One of many trip reports by Alan Silverstein.
Last update: December 9, 2008
John Yockey standing on the main pillar of the Bell Tower Window, approximately south:
From: Alan Silverstein <firstname.lastname@example.org> Date: 7 Jul 2005 12:47:30 -0600 Subject: [Lake_Powell_2000] Bell Tower Window near Ribbon Canyon (edited later) To: Lake_Powell_2000@yahoogroups.com
Howdy y'all. I was at the lake, out of Bullfrog, June 26 - July 3. Here's a brief report on one part of our houseboat trip, where we visited the Bell Tower Window for the first time on Friday, July 1.
As I wrote earlier, the USGS Board on Geographic Names approved 7 of my 17 proposed names last May 12. This includes Twilight Arch and Bell Tower Window. See my updated Proposal for New Formal Names in Glen Canyon.
Early in the week we ski-boated into Twilight Canyon for a look at the Twilight Arch... Same as before. (grin)
On Friday, July 1, I stood on top of the Bell Tower Window!
There's only one non-technical way to get up and out of Glen Canyon on river-left for many miles, between the last cove on the Rincon peninsula upstream of the Escalante (about mile 72) to beyond Ribbon Canyon (mile 64). I inspected but did not ascend a rock rib 2.5 years ago, near an Anasazi dwelling site with many types of tidbits like pottery and charcoal, in "Middle Rib Canyon" between "Walking Rock Canyon" and "Twin Edens Canyon" (both names I proposed and the BGN rejected, grin)
We moored on river left in a small cove just upstream of mile marker 64(A? I think) between "Middle Rib" and "Twin Edens" canyons.
By ascending this rib last Friday, we were able to get to the plateau above, and then cross over to "Twin Edens Canyon" and the Bell Tower Window in about 1:15 from the canyon floor and 2:00 total from lake level. It was hot, about 100 degrees.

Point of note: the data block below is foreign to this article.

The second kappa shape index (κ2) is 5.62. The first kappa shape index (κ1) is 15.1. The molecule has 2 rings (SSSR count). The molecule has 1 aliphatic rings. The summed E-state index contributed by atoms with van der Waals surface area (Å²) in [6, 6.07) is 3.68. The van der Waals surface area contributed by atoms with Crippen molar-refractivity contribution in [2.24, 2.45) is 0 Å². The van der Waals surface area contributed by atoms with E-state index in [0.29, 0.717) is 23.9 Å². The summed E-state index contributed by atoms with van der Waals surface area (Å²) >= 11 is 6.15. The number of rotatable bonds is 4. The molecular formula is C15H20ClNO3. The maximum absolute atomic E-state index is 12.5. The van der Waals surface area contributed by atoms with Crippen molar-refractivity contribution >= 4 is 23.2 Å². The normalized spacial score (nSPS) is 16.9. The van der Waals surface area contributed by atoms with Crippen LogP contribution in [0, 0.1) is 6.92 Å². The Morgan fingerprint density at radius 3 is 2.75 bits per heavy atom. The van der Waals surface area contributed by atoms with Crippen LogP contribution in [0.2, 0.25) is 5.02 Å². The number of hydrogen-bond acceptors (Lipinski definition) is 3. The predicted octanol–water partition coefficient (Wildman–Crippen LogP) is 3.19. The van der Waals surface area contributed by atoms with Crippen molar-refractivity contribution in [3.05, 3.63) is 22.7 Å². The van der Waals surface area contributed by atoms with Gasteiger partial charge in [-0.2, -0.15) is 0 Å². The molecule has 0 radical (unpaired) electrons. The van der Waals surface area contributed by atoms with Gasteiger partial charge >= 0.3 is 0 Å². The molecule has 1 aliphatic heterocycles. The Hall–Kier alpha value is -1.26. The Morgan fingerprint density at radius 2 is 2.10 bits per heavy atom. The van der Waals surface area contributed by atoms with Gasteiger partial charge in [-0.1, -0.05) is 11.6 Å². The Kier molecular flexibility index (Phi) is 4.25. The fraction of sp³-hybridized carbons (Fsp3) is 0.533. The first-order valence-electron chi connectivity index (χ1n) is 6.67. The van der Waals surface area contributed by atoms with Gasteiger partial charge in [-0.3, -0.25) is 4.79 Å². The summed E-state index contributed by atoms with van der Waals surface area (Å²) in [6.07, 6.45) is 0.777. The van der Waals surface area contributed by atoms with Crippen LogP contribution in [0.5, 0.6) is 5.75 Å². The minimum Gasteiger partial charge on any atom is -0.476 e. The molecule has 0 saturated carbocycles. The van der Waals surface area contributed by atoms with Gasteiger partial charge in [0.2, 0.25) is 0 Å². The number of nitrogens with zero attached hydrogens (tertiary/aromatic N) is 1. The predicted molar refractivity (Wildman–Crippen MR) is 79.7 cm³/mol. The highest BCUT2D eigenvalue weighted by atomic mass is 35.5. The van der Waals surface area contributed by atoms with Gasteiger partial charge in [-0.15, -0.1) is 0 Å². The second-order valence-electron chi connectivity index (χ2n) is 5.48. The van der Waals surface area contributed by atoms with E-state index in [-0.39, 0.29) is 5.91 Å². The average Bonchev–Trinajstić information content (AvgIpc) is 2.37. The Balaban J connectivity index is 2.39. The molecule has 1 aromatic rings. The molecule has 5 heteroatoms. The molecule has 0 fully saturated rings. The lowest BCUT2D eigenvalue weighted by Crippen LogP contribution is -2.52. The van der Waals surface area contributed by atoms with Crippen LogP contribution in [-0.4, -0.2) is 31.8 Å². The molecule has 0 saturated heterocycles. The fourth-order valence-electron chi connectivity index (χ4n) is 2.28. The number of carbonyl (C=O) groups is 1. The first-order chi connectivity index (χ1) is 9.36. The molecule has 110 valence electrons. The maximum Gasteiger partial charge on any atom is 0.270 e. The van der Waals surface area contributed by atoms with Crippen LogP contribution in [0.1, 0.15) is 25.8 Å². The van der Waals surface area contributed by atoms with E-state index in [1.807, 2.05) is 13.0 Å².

I now have accurate (GPS) coordinates, taken right on top of the larger pillar, with a DOP of 0.9 (excellent): 37.26535 N 110.85049 W (= 37 15'55"N 110 51'02"W = 12 0513257 4124116), NAD 27 CONUS datum.
It was relatively easy to stand on the main pillar of the span. I also was able to carefully cross the entire top of the arch to the far end and back, aware of the drop below, but unable to see it.
It's clear that the Window might not be a proper arch, but rather a "joint crack opening" where the span is a "chokestone" or "chockstone". The rock layers are continuous, but there's a weathered crack at each end, although you can't see through any part of them. It's likely the span formed due to vertical cracking followed by erosion removing boulders below the span. In fact there are several large, "recently" fallen boulders sitting in the opening. It's impossible to tell if the cracks are complete (related to the span's formation) or just an effect of secondary weathering (with continuous unbroken stone).
The entire feature resides at the end of one huge "fin" of stone that emerges from the canyon wall. There are parallel crack lines in the area. I suspect the entire canyon (maybe all three in parallel) are due to vertical faulting. This particular fault led to a fin which then formed the span. There's a "bottomless" drop between the plateau and the span, but just to the right you can cross over and climb up.
Now, does anyone who's read this far know if it's possible to "rim out" (or "exit") from Ribbon Canyon? I need to explore there sometime. (The following year I hiked the canyon to check it out, and there is no exit from it.)